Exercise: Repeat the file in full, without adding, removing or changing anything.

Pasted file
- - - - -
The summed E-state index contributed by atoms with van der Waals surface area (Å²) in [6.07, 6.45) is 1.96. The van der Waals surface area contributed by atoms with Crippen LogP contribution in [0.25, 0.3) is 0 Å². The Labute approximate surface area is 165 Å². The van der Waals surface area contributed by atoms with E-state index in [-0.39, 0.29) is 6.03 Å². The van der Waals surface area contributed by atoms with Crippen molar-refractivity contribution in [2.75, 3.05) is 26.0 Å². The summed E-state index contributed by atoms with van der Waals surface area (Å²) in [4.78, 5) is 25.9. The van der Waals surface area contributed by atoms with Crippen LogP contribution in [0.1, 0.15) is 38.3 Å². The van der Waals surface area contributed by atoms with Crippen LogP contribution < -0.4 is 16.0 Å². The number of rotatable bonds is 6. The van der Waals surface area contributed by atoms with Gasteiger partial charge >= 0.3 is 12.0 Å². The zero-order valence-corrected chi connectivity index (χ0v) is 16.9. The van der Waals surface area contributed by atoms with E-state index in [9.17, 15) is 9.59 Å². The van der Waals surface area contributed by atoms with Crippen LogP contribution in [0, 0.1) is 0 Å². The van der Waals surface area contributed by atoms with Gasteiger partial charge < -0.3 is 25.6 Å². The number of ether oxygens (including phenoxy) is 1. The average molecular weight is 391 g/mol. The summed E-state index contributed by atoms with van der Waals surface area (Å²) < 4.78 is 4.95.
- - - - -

The summed E-state index contributed by atoms with van der Waals surface area (Å²) in [6.07, 6.45) is 1.96. The van der Waals surface area contributed by atoms with Crippen LogP contribution in [0.25, 0.3) is 0 Å². The Labute approximate surface area is 165 Å². The van der Waals surface area contributed by atoms with E-state index in [-0.39, 0.29) is 6.03 Å². The van der Waals surface area contributed by atoms with Crippen molar-refractivity contribution in [2.75, 3.05) is 26.0 Å². The summed E-state index contributed by atoms with van der Waals surface area (Å²) in [4.78, 5) is 25.9. The van der Waals surface area contributed by atoms with Crippen LogP contribution in [0.1, 0.15) is 38.3 Å². The van der Waals surface area contributed by atoms with Crippen LogP contribution < -0.4 is 16.0 Å². The number of rotatable bonds is 6. The van der Waals surface area contributed by atoms with Gasteiger partial charge >= 0.3 is 12.0 Å². The zero-order valence-corrected chi connectivity index (χ0v) is 16.9. The van der Waals surface area contributed by atoms with E-state index in [9.17, 15) is 9.59 Å². The van der Waals surface area contributed by atoms with Crippen LogP contribution in [0, 0.1) is 0 Å². The van der Waals surface area contributed by atoms with Gasteiger partial charge < -0.3 is 25.6 Å². The number of ether oxygens (including phenoxy) is 1. The average molecular weight is 391 g/mol. The summed E-state index contributed by atoms with van der Waals surface area (Å²) < 4.78 is 4.95.